Interview with Historical Fiction Author M.M. Bennetts: ‘I start with a plot then let it grow organically’

We have a special guest today!  M.M. Bennetts is here with us to talk about the new historical fiction  novel, Of Honest Fame (Diiarts).  Enjoy!

Educated at Boston University and St Andrews, M.M. Bennetts is a specialist in the economic, social and military history of Napoleonic Europe. The author is a keen cross-country and dressage rider, as well as an accomplished pianist, regularly performing music of the era as both a soloist and accompanist. Bennetts is a long-standing book critic for The Christian Science Monitor.

The author is married and lives in England.

Bennetts’ latest book is Of Honest Fame.

You can visit the author’s website at

Q: Thank you for this interview, MM. Can you tell us what your latest book, Of Honest Fame, is all about?

It’s a war of espionage, set in Britain and Continental Europe against a backdrop of Napoleon’s Invasion of Russia in 1812.

Q:  Can you tell us a little about your main and supporting characters?

There are three main characters:  Thomas Jesuadon, a disgraced gentleman and a gambler who runs his own network of watchers and spies in London, Georgie Shuster who is on secondment to the Foreign Office from the Peninsula, and a boy named Boy Tirrell, who spends much of his time out gathering information, anywhere from Paris to Berlin to Vienna.

Jesuadon’s muscle is in the form of an ex-farrier called Barnet.  There’s also the Foreign Secretary, Lord Castlereagh, and a Scotsman called Dunphail who doesn’t want anything to do with any of them, but unfortunately was a witness to a rather important event.

Together they epitomize the fact that in this period, there was no such thing as a proper intelligence agency.  They were all amateurs, they came to work as and when they chose, they risked their lives daily without recognition, and their existence has, until recently, been wholly denied by generations of politicians and historians.

Q: Do you tend to base your characters on real people or are they totally from your imagination?

Well, in the case of actual historical figures, I base those characters upon a great deal of research—I read biographies, I read their letters, journals, speeches and memoranda—so I build up not just an understanding of what made them tick, but how they spoke, who their friends were, what were their habits.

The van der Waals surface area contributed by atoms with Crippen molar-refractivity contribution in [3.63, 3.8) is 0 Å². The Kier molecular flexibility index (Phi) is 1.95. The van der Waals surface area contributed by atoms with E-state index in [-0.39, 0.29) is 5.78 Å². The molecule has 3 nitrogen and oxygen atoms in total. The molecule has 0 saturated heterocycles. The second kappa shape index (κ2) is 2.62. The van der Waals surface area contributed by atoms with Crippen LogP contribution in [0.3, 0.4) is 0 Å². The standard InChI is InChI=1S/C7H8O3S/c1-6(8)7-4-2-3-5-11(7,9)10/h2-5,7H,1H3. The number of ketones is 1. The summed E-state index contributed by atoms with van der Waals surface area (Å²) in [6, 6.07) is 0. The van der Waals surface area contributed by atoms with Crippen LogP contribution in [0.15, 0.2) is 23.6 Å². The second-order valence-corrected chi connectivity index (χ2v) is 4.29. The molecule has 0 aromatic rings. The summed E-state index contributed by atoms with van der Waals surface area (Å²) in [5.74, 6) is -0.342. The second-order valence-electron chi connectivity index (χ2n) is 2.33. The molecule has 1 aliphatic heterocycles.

However, for the fictional characters whom I’ve introduced into the narrative, they’re usually composites of historical figures, plus bits from people I’ve known or observed, plus a bit of imagination synthesizing the whole together.  I very often will have listened to the speech patterns of people around the country so that I can write ‘character’, if you will.

Q: Are you consciously aware of the plot before you begin a novel, or do you discover it as you write?

I start with an idea of a plot, if by that you mean, a general idea of what I want to write about and where I trust the story will go, but after about the first four or five chapters, I’m afraid I step back and let the thing grow organically, building on itself.  Fortunately, I have the history there to keep me from running too far afield.  So certain people have to die at certain points in the narrative, or be somewhere specific, and that does dictate a certain structure.

Q: Your book is set in London.  Can you tell us why you chose this city in particular?

The book is set mainly in London, because that’s the capital and seat of Government of Britain, so there wasn’t much of a choice.  But the marvelous thing for me was discovering how very different was the London of 1812 from even Victorian London, and it provided me with such a background of ancient districts and slums—perfect for a spy thriller—places with names like the Devil’s Acre or the Rookery.  I don’t have to say anything more—these names are just so evocative.